MADISON, Wis. — Mandela Barnes, Wisconsin’s lieutenant governor, sat for an interview with The Washington Post on July 21 at a sleek coffee shop here to talk about what was then a crowded Democratic primary for the U.S. Senate. .
The conversation was wide-ranging and done in advance of a story The Post published about how Barnes reckoned with his liberal past as he looked to November. The interview also touched on how he got into politics, what he sees as his path to defeating Republican Sen. Ron Johnson and what he has learned in the rare times he has lost elections.
This is a condensed transcript of the conversation:
The Post: Was there a particular moment that prompted you to run for Senate?
Barnes: It was more of a difficult decision for me. … In this role as lieutenant governor, I enjoy it every day. There are challenges. There are a lot of fun things. … So it took me a while to actually get there. But [Sen.] Ron Johnson being as reckless as he has been? I could go through this, run for lieutenant governor again or do the work to get rid of the worst senator. … I just couldn’t sit idly by.
The Post: Was there any one thing that particularly bothered you about Johnson?
Barnes: It’s not a one thing. It’s a series of events. A series of things, a series of statements. … whether it is conspiracy theories about the vaccine … voting against pandemic relief, voting against the infrastructure bill.
[In a tweet from his campaign account Tuesday night, Johnson called Barnes “another radical liberal who will cave to the whims of Democrat leadership.” On Wednesday, Johnson wrote, “I’m honored to represent Wisconsin Republicans on the ballot this November. It’s time we finally hold the Democrats accountable for their failures.” ]
The Post: What would your coalition be in a general election?
Barnes: It is intergenerational, it is multiracial, it is labor unions. It is farmers. It is working people all across the state of Wisconsin: teachers, service workers, people in the trades, you name it.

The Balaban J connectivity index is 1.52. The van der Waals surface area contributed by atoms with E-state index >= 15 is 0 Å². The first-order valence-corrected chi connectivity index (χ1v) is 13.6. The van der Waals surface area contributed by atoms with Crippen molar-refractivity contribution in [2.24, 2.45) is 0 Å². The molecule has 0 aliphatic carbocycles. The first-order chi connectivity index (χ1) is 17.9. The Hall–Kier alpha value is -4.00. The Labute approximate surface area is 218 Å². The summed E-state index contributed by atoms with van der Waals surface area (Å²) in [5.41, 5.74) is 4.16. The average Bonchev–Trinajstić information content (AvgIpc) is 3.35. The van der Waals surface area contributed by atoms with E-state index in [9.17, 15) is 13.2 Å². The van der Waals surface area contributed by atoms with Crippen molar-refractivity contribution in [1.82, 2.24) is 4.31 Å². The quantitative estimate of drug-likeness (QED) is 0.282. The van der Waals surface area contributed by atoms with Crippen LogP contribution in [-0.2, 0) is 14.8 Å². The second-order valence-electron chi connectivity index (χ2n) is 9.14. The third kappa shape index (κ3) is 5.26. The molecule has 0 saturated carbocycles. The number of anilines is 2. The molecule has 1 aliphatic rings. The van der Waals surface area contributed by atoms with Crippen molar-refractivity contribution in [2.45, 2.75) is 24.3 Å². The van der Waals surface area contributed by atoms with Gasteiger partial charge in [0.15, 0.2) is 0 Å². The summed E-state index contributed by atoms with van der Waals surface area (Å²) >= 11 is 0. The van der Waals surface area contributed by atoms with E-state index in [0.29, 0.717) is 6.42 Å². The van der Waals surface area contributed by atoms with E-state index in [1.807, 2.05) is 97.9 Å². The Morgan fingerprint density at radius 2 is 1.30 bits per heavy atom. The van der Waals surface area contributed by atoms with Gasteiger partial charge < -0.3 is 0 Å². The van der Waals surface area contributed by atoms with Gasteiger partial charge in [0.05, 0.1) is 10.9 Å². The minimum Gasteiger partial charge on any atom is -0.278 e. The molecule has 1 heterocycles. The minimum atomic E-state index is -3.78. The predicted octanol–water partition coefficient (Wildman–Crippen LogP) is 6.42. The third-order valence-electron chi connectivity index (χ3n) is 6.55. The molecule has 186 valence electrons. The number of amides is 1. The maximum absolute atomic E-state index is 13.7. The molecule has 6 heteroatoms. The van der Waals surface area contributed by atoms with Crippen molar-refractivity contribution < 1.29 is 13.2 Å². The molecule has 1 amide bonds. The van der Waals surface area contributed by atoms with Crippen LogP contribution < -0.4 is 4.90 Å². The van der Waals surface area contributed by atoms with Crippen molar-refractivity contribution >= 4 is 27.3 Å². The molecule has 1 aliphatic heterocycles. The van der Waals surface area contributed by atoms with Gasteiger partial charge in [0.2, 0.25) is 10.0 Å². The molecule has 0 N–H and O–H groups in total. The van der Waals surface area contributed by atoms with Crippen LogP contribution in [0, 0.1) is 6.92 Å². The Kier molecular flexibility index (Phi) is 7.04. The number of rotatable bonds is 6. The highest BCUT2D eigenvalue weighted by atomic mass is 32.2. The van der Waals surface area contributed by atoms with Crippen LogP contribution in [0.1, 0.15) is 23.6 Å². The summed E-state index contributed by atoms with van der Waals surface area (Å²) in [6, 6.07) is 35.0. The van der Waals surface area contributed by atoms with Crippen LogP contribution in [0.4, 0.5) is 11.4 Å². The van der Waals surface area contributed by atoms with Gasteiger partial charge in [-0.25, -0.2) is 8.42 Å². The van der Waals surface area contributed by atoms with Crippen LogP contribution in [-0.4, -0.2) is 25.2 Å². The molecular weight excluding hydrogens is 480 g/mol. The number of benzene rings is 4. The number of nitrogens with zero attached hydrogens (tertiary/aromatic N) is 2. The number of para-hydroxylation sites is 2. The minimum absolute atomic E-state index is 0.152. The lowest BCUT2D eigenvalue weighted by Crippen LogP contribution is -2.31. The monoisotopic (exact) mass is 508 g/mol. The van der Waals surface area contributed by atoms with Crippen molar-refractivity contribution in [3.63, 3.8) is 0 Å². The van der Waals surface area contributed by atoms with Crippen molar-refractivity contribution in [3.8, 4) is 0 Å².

The Post: How do you think President Biden is doing?
Barnes: He’s been faced with some challenges, mainly the U.S. Senate. The Senate is a broken place. The Senate has refused to deliver for working people, and Ron Jonson hasn’t lifted a finger to help us out.
The Post: Would you want President Biden to campaign with you?
Barnes: If he wants to come to Wisconsin, please, come on down. We’re here to talk about a vision, rebuild the middle class, and if he wants to join us in carrying that vision across the state, he’s more than welcome to do so.
The Post: You’ve differed with Biden on his attempt to end a pandemic-era program that halted some immigration. Is there anything else on which you differ from Biden?
Barnes: I would differ maybe on lifting the Chinese tariffs. We’ve got to hold bad actors accountable. I look at what has happened in communities like mine in Milwaukee, with the loss of good-paying jobs because companies move their good-paying, union jobs overseas, and in that void that was left — it was filled with crime and violence. And we see the same thing happening in rural communities with loss of opportunity and we see the addiction crisis tearing rural communities apart.
And, on top of that, I’ve had enough conversations working with farmers who are frustrated with the concentration of agriculture.